With Democrats’ votes split, party may risk being shut out of Georgia Senate runoff

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With Democrats' votes split, party may risk being shut out of Georgia Senate runoff

With 21 candidates all competing on the same ballot, no one is expected to amass a majority of the vote on Election Day, which is required under Georgia state law for all elections, excluding the presidency, to win outright. On the Republican side, appointed Sen. Kelly Loeffler and Doug Collins, the current congressman for the 9th Congressional District, are basically running a primary campaign against each other, going tit-for-tat to prove who’s the most conservative, pro-Donald Trump candidate.

But on the Democratic side, while Rev. Raphael Warnock, the senior pastor at Ebenezer Baptist Church in Atlanta, where Martin Luther King Jr. served as co-pastor until his death, has made gains since the summer, he hasn’t made enough yet to position himself clearly in first or second among the candidates, according to recent polling. And the thorn in Warnock’s side — who insists, as of now, he’s not going away — is Matt Lieberman, a former teacher, current entrepreneur and the son of former Connecticut senator and Democratic vice presidential nominee Joe Lieberman.

“I’m running for US Senate AS a fed-up citizen of Georgia, and FOR the fed-up citizens of Georgia … What Georgians of all races want is not a Black senator or a White senator etc, but a GREAT senator. That’s what I hope to be for ALL of us. That’s why I’m staying in the race,” Lieberman tweeted Thursday, amid growing calls for him to cease his campaign, as some Democrats worry about him being a spoiler for the party’s chance to win a statewide federal election for the first time since 2000 in a state that’s moving toward “purple” on the political spectrum.

Warnock’s campaign declined to comment on Lieberman, and in an interview on MSNBC Friday night, Warnock personally did, too, saying, “I can’t speak for him or anybody else in this race.”

A poll among Georgia registered voters from Monmouth University released Wednesday, showed the fight for those top-two positions was between Loeffler, with 23%, Collins, with 22%, and Warnock, with 21% — a statistical tie. In the high likely turnout model, it was a literal tie — 23% of the vote share per candidate.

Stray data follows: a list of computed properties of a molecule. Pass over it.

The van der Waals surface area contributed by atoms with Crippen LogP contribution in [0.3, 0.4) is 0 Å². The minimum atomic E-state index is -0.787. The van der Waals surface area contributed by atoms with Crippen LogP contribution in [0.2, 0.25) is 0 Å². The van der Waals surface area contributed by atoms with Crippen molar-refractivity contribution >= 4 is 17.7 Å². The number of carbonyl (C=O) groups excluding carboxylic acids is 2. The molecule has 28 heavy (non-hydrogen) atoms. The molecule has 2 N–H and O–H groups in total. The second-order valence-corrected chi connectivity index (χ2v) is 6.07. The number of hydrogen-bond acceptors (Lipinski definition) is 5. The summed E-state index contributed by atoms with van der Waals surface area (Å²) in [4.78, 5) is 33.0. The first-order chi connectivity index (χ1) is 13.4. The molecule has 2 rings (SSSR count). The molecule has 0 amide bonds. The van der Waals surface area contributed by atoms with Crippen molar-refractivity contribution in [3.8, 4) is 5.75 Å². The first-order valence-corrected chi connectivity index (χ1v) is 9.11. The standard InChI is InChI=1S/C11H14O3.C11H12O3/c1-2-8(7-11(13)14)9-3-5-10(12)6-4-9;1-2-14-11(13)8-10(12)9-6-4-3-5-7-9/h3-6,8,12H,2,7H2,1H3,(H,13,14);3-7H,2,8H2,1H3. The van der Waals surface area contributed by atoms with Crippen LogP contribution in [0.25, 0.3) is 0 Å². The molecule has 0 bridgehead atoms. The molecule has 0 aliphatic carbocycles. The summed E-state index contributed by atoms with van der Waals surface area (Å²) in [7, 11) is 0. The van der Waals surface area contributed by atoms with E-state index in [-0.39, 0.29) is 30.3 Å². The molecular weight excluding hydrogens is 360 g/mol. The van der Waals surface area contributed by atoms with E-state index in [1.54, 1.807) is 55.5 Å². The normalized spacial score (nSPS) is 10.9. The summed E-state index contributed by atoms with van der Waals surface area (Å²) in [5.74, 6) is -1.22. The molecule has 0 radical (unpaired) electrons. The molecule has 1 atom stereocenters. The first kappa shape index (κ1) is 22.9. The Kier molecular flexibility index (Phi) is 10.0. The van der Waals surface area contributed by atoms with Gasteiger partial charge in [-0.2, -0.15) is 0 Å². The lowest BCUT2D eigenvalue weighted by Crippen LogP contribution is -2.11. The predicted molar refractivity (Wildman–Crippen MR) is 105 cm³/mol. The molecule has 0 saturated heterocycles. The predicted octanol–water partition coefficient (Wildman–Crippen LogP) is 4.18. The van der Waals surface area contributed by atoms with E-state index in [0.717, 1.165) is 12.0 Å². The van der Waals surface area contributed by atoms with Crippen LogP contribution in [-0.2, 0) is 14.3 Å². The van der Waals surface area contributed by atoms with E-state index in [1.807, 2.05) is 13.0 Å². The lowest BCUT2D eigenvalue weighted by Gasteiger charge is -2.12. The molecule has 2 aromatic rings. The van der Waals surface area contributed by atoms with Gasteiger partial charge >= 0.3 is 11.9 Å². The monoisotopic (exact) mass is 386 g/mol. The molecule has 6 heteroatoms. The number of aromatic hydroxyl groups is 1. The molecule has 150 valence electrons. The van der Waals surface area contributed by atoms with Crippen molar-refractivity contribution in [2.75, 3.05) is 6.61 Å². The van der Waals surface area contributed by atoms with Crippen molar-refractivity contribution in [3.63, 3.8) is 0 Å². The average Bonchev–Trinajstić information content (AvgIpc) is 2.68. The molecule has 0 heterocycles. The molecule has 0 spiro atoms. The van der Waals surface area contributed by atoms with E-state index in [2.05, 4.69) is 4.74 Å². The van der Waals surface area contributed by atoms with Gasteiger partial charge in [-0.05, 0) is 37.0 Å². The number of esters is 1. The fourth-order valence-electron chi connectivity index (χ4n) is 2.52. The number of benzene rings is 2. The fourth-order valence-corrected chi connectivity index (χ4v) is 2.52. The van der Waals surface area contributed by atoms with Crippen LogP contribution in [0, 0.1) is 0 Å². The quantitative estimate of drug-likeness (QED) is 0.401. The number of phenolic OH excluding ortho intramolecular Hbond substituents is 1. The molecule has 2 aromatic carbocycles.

The poll showed a 12-point gain for Warnock since Monmouth’s July poll, but for Lieberman, who was still holding onto 11% support among registered voters, it was only a three-point loss.

“His support is eroding, which is not surprising, because he really doesn’t have any deep ties in Georgia. … If that 10% were to get behind Warnock, then he might even be leading the pack. It would certainly guarantee him a slot in the runoff,” Charles Bullock, a professor at the University of Georgia with expertise in Southern politics and elections, told ABC News.

Ballots are already going out in Georgia — and more than 22,000 have been successfully cast, too, according to data from the secretary of state’s office — so it’s too late for a candidate to officially drop out, and have his or her name removed from the ballot, but he could put his support behind the leading Democrat in the race.

Democratic state Sen. Jen Jordan took to Twitter to point out that she wouldn’t have won her seat without the GOP vote split in her special election working in her favor.

“Real talk: 8 Dems are in this race. There are only 5 Rs. That means each R gets bigger piece of overall GOP vote pie than each D gets of overall D vote pie,” she tweeted Thursday. “Lieberman is making Collins/Loeffler runoff real threat. How do I know this? This is how I won GOP seat in 2017 special.”

Fair Fight founder Stacey Abrams, the 2018 Democratic gubernatorial nominee and one of the most prominent Democrats in Georgia, made an unequivocal call for Lieberman to move aside.

“I would just encourage Matt to search his conscience and to understand why he is running, and if his goal is to make certain that Georgia has the senators we need to defeat Mitch McConnell … we need Matt Lieberman to understand that he is not called for this moment, and to step back and … to let support consolidate around Raphael Warnock,” she told reporters over a virtual media availability Thursday.

Lieberman responded to Abrams on Twitter, accusing her of engaging in “candidate suppression,” saying, “We Democrats must be about giving the people the right to choose who will lead them, and not limiting that choice before they even have a chance to vote.”

He went on to claim that Warnock, who’s also been backed by Senate Democrats’ campaign arm and 31 U.S. senators, “would show up to work on day 1 already owned by power brokers in Atlanta & DC.”

Lieberman scoffed at Warnock securing the endorsement of former President Barack Obama on Friday, implying it was yet another indicator that Warnock would be “beholden” to the Washington establishment.

His campaign did not respond to a request for an interview.

But an endorsement from the most popular Democrat in the country, and the nation’s first and only Black president, could be just the push Warnock needs to gain enough momentum to overcome Loeffler or Collins — or both of them if one doesn’t break away as the Republican leader.